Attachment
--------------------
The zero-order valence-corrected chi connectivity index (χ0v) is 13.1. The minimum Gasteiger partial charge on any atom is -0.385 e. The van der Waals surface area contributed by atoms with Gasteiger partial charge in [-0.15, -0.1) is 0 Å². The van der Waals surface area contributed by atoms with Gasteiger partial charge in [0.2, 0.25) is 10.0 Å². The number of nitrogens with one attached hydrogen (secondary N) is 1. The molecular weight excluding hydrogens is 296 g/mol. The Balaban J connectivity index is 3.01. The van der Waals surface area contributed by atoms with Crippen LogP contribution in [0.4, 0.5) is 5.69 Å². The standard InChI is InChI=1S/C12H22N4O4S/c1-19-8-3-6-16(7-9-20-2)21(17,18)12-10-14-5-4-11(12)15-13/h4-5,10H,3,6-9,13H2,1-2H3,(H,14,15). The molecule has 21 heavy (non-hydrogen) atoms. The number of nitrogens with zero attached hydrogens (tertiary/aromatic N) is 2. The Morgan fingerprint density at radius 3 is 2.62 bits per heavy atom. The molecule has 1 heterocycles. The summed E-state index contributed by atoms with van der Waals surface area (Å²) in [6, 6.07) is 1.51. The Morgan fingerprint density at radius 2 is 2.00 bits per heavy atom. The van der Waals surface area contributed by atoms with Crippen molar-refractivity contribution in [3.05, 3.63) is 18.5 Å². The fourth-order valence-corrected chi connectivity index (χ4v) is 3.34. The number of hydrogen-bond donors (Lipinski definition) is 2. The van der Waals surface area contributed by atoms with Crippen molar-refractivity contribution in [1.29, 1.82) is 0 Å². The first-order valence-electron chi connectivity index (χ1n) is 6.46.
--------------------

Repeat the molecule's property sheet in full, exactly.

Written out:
The zero-order valence-corrected chi connectivity index (χ0v) is 13.1. The minimum Gasteiger partial charge on any atom is -0.385 e. The van der Waals surface area contributed by atoms with Gasteiger partial charge in [-0.15, -0.1) is 0 Å². The van der Waals surface area contributed by atoms with Gasteiger partial charge in [0.2, 0.25) is 10.0 Å². The number of nitrogens with one attached hydrogen (secondary N) is 1. The molecular weight excluding hydrogens is 296 g/mol. The Balaban J connectivity index is 3.01. The van der Waals surface area contributed by atoms with Crippen LogP contribution in [0.4, 0.5) is 5.69 Å². The standard InChI is InChI=1S/C12H22N4O4S/c1-19-8-3-6-16(7-9-20-2)21(17,18)12-10-14-5-4-11(12)15-13/h4-5,10H,3,6-9,13H2,1-2H3,(H,14,15). The molecule has 21 heavy (non-hydrogen) atoms. The number of nitrogens with zero attached hydrogens (tertiary/aromatic N) is 2. The Morgan fingerprint density at radius 3 is 2.62 bits per heavy atom. The molecule has 1 heterocycles. The summed E-state index contributed by atoms with van der Waals surface area (Å²) in [6, 6.07) is 1.51. The Morgan fingerprint density at radius 2 is 2.00 bits per heavy atom. The van der Waals surface area contributed by atoms with Crippen molar-refractivity contribution in [3.05, 3.63) is 18.5 Å². The fourth-order valence-corrected chi connectivity index (χ4v) is 3.34. The number of hydrogen-bond donors (Lipinski definition) is 2. The van der Waals surface area contributed by atoms with Crippen molar-refractivity contribution in [1.29, 1.82) is 0 Å². The first-order valence-electron chi connectivity index (χ1n) is 6.46.